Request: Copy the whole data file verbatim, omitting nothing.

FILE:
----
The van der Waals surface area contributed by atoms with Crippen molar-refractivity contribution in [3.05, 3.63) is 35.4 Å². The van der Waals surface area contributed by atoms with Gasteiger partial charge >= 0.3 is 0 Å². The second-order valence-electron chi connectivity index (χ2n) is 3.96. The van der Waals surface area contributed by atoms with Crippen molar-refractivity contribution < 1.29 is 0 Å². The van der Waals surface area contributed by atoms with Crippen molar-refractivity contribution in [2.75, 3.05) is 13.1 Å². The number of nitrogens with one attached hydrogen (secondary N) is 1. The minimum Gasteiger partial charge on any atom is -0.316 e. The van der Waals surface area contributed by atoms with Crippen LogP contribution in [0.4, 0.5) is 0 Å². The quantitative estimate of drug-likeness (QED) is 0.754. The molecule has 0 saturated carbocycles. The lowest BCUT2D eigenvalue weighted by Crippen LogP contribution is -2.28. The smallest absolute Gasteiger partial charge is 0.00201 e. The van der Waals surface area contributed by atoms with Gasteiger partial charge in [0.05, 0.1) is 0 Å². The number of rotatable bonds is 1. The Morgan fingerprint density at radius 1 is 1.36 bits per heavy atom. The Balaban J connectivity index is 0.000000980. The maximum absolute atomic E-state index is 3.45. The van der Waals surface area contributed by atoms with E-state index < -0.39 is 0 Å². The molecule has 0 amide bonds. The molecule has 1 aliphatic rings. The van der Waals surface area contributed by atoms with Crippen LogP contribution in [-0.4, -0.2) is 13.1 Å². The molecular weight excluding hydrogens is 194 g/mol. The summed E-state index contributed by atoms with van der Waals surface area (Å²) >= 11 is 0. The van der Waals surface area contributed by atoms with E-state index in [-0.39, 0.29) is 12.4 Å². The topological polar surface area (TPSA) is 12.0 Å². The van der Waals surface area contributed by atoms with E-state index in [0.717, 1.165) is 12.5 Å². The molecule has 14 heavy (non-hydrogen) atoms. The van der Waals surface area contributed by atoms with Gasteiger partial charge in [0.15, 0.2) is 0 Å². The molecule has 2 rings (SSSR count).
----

The van der Waals surface area contributed by atoms with Crippen molar-refractivity contribution in [3.05, 3.63) is 35.4 Å². The van der Waals surface area contributed by atoms with Gasteiger partial charge >= 0.3 is 0 Å². The second-order valence-electron chi connectivity index (χ2n) is 3.96. The van der Waals surface area contributed by atoms with Crippen molar-refractivity contribution < 1.29 is 0 Å². The van der Waals surface area contributed by atoms with Crippen molar-refractivity contribution in [2.75, 3.05) is 13.1 Å². The number of nitrogens with one attached hydrogen (secondary N) is 1. The minimum Gasteiger partial charge on any atom is -0.316 e. The van der Waals surface area contributed by atoms with Crippen LogP contribution in [0.4, 0.5) is 0 Å². The quantitative estimate of drug-likeness (QED) is 0.754. The molecule has 0 saturated carbocycles. The lowest BCUT2D eigenvalue weighted by Crippen LogP contribution is -2.28. The smallest absolute Gasteiger partial charge is 0.00201 e. The van der Waals surface area contributed by atoms with Gasteiger partial charge in [0.05, 0.1) is 0 Å². The number of rotatable bonds is 1. The Morgan fingerprint density at radius 1 is 1.36 bits per heavy atom. The Balaban J connectivity index is 0.000000980. The maximum absolute atomic E-state index is 3.45. The van der Waals surface area contributed by atoms with E-state index < -0.39 is 0 Å². The molecule has 0 amide bonds. The molecule has 1 aliphatic rings. The van der Waals surface area contributed by atoms with Crippen LogP contribution in [-0.4, -0.2) is 13.1 Å². The molecular weight excluding hydrogens is 194 g/mol. The summed E-state index contributed by atoms with van der Waals surface area (Å²) >= 11 is 0. The van der Waals surface area contributed by atoms with E-state index in [-0.39, 0.29) is 12.4 Å². The topological polar surface area (TPSA) is 12.0 Å². The van der Waals surface area contributed by atoms with E-state index in [0.717, 1.165) is 12.5 Å². The molecule has 14 heavy (non-hydrogen) atoms. The van der Waals surface area contributed by atoms with Gasteiger partial charge in [0.15, 0.2) is 0 Å². The molecule has 2 rings (SSSR count).